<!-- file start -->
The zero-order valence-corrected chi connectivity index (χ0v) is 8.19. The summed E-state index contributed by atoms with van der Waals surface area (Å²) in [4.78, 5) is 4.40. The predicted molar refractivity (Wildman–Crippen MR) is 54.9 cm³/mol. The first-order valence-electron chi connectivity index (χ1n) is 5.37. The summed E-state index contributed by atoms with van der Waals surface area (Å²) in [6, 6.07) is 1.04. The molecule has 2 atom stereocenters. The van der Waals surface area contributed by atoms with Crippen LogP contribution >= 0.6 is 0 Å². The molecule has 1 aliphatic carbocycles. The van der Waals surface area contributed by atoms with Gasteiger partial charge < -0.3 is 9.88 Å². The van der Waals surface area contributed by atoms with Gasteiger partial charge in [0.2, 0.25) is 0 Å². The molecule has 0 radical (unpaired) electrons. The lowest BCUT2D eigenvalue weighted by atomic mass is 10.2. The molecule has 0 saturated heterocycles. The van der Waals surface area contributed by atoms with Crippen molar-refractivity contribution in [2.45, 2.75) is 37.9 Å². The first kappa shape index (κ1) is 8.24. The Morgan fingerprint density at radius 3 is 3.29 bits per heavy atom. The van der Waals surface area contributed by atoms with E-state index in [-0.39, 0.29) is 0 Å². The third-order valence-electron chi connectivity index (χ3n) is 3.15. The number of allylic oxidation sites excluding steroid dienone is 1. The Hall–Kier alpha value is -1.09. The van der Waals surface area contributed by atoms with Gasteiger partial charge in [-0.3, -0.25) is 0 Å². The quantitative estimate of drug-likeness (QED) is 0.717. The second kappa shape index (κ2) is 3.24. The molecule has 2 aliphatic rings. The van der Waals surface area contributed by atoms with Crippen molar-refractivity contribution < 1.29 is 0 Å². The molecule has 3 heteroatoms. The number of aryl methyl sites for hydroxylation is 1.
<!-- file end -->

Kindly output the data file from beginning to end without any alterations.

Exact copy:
The zero-order valence-corrected chi connectivity index (χ0v) is 8.19. The summed E-state index contributed by atoms with van der Waals surface area (Å²) in [4.78, 5) is 4.40. The predicted molar refractivity (Wildman–Crippen MR) is 54.9 cm³/mol. The first-order valence-electron chi connectivity index (χ1n) is 5.37. The summed E-state index contributed by atoms with van der Waals surface area (Å²) in [6, 6.07) is 1.04. The molecule has 2 atom stereocenters. The van der Waals surface area contributed by atoms with Crippen LogP contribution >= 0.6 is 0 Å². The molecule has 1 aliphatic carbocycles. The van der Waals surface area contributed by atoms with Gasteiger partial charge < -0.3 is 9.88 Å². The van der Waals surface area contributed by atoms with Gasteiger partial charge in [0.2, 0.25) is 0 Å². The molecule has 0 radical (unpaired) electrons. The lowest BCUT2D eigenvalue weighted by atomic mass is 10.2. The molecule has 0 saturated heterocycles. The van der Waals surface area contributed by atoms with Crippen molar-refractivity contribution in [2.45, 2.75) is 37.9 Å². The first kappa shape index (κ1) is 8.24. The Morgan fingerprint density at radius 3 is 3.29 bits per heavy atom. The van der Waals surface area contributed by atoms with E-state index in [-0.39, 0.29) is 0 Å². The third-order valence-electron chi connectivity index (χ3n) is 3.15. The number of allylic oxidation sites excluding steroid dienone is 1. The Hall–Kier alpha value is -1.09. The van der Waals surface area contributed by atoms with Gasteiger partial charge in [-0.3, -0.25) is 0 Å². The quantitative estimate of drug-likeness (QED) is 0.717. The second kappa shape index (κ2) is 3.24. The molecule has 2 aliphatic rings. The van der Waals surface area contributed by atoms with Crippen molar-refractivity contribution < 1.29 is 0 Å². The molecule has 3 heteroatoms. The number of aryl methyl sites for hydroxylation is 1.